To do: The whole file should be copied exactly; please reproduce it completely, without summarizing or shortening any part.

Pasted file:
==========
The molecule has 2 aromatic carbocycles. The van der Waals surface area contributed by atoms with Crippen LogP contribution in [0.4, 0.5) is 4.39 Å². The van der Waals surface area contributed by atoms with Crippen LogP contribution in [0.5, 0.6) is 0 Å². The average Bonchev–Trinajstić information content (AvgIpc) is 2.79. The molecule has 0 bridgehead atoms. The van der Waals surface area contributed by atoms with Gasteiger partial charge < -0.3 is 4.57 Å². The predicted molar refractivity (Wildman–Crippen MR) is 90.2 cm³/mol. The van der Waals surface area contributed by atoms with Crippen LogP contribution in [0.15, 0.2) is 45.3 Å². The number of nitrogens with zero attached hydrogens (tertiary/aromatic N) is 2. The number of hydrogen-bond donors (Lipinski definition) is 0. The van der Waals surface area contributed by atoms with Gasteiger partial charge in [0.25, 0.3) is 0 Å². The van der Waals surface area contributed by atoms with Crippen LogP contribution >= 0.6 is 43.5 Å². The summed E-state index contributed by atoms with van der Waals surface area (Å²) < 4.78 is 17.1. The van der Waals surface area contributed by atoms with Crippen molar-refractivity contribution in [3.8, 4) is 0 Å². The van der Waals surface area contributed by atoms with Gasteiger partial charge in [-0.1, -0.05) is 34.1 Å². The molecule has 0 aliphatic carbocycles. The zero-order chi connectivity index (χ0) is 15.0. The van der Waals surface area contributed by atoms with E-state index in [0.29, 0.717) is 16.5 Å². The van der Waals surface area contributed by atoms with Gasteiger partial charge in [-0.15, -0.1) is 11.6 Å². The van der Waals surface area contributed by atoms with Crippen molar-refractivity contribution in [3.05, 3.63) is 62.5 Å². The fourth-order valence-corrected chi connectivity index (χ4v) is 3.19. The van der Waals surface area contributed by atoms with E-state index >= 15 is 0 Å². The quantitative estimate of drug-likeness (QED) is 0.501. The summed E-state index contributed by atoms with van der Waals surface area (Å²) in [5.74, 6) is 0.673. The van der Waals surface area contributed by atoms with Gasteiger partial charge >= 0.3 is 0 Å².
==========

The molecule has 2 aromatic carbocycles. The van der Waals surface area contributed by atoms with Crippen LogP contribution in [0.4, 0.5) is 4.39 Å². The van der Waals surface area contributed by atoms with Crippen LogP contribution in [0.5, 0.6) is 0 Å². The average Bonchev–Trinajstić information content (AvgIpc) is 2.79. The molecule has 0 bridgehead atoms. The van der Waals surface area contributed by atoms with Gasteiger partial charge < -0.3 is 4.57 Å². The predicted molar refractivity (Wildman–Crippen MR) is 90.2 cm³/mol. The van der Waals surface area contributed by atoms with Crippen LogP contribution in [0.15, 0.2) is 45.3 Å². The number of nitrogens with zero attached hydrogens (tertiary/aromatic N) is 2. The number of hydrogen-bond donors (Lipinski definition) is 0. The van der Waals surface area contributed by atoms with Gasteiger partial charge in [0.25, 0.3) is 0 Å². The van der Waals surface area contributed by atoms with Crippen LogP contribution >= 0.6 is 43.5 Å². The summed E-state index contributed by atoms with van der Waals surface area (Å²) < 4.78 is 17.1. The van der Waals surface area contributed by atoms with Crippen molar-refractivity contribution in [3.8, 4) is 0 Å². The van der Waals surface area contributed by atoms with Gasteiger partial charge in [-0.1, -0.05) is 34.1 Å². The molecule has 0 aliphatic carbocycles. The zero-order chi connectivity index (χ0) is 15.0. The van der Waals surface area contributed by atoms with E-state index in [0.29, 0.717) is 16.5 Å². The van der Waals surface area contributed by atoms with Gasteiger partial charge in [-0.15, -0.1) is 11.6 Å². The van der Waals surface area contributed by atoms with Crippen molar-refractivity contribution in [3.05, 3.63) is 62.5 Å². The fourth-order valence-corrected chi connectivity index (χ4v) is 3.19. The van der Waals surface area contributed by atoms with E-state index >= 15 is 0 Å². The quantitative estimate of drug-likeness (QED) is 0.501. The summed E-state index contributed by atoms with van der Waals surface area (Å²) in [5.74, 6) is 0.673. The van der Waals surface area contributed by atoms with Gasteiger partial charge >= 0.3 is 0 Å².